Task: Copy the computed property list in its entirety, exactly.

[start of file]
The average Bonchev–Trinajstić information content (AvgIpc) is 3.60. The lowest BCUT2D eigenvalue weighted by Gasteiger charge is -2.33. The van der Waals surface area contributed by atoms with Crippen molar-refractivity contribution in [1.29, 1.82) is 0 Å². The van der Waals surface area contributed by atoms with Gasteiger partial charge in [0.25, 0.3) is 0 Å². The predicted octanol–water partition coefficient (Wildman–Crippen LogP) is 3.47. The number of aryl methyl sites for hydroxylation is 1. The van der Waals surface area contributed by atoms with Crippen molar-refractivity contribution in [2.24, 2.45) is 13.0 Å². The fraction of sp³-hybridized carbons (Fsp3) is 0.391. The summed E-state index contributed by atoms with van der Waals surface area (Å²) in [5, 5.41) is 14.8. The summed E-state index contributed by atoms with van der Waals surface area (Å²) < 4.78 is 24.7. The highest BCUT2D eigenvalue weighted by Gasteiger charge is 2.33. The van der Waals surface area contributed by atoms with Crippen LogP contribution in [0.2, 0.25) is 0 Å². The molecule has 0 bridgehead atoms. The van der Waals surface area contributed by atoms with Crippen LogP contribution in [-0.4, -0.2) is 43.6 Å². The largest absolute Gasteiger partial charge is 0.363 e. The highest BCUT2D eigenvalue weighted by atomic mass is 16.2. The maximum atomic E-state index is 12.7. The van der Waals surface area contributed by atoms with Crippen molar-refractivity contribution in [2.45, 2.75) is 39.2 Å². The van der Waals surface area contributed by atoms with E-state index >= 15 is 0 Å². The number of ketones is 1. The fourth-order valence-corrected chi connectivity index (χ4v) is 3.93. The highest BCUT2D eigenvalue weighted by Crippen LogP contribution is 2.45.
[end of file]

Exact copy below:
The average Bonchev–Trinajstić information content (AvgIpc) is 3.60. The lowest BCUT2D eigenvalue weighted by Gasteiger charge is -2.33. The van der Waals surface area contributed by atoms with Crippen molar-refractivity contribution in [1.29, 1.82) is 0 Å². The van der Waals surface area contributed by atoms with Gasteiger partial charge in [0.25, 0.3) is 0 Å². The predicted octanol–water partition coefficient (Wildman–Crippen LogP) is 3.47. The number of aryl methyl sites for hydroxylation is 1. The van der Waals surface area contributed by atoms with Crippen molar-refractivity contribution in [2.24, 2.45) is 13.0 Å². The fraction of sp³-hybridized carbons (Fsp3) is 0.391. The summed E-state index contributed by atoms with van der Waals surface area (Å²) in [5, 5.41) is 14.8. The summed E-state index contributed by atoms with van der Waals surface area (Å²) < 4.78 is 24.7. The highest BCUT2D eigenvalue weighted by Gasteiger charge is 2.33. The van der Waals surface area contributed by atoms with Crippen LogP contribution in [0.2, 0.25) is 0 Å². The molecule has 0 bridgehead atoms. The van der Waals surface area contributed by atoms with Crippen LogP contribution in [-0.4, -0.2) is 43.6 Å². The largest absolute Gasteiger partial charge is 0.363 e. The highest BCUT2D eigenvalue weighted by atomic mass is 16.2. The maximum atomic E-state index is 12.7. The van der Waals surface area contributed by atoms with Crippen molar-refractivity contribution in [2.45, 2.75) is 39.2 Å². The van der Waals surface area contributed by atoms with E-state index >= 15 is 0 Å². The number of ketones is 1. The fourth-order valence-corrected chi connectivity index (χ4v) is 3.93. The highest BCUT2D eigenvalue weighted by Crippen LogP contribution is 2.45.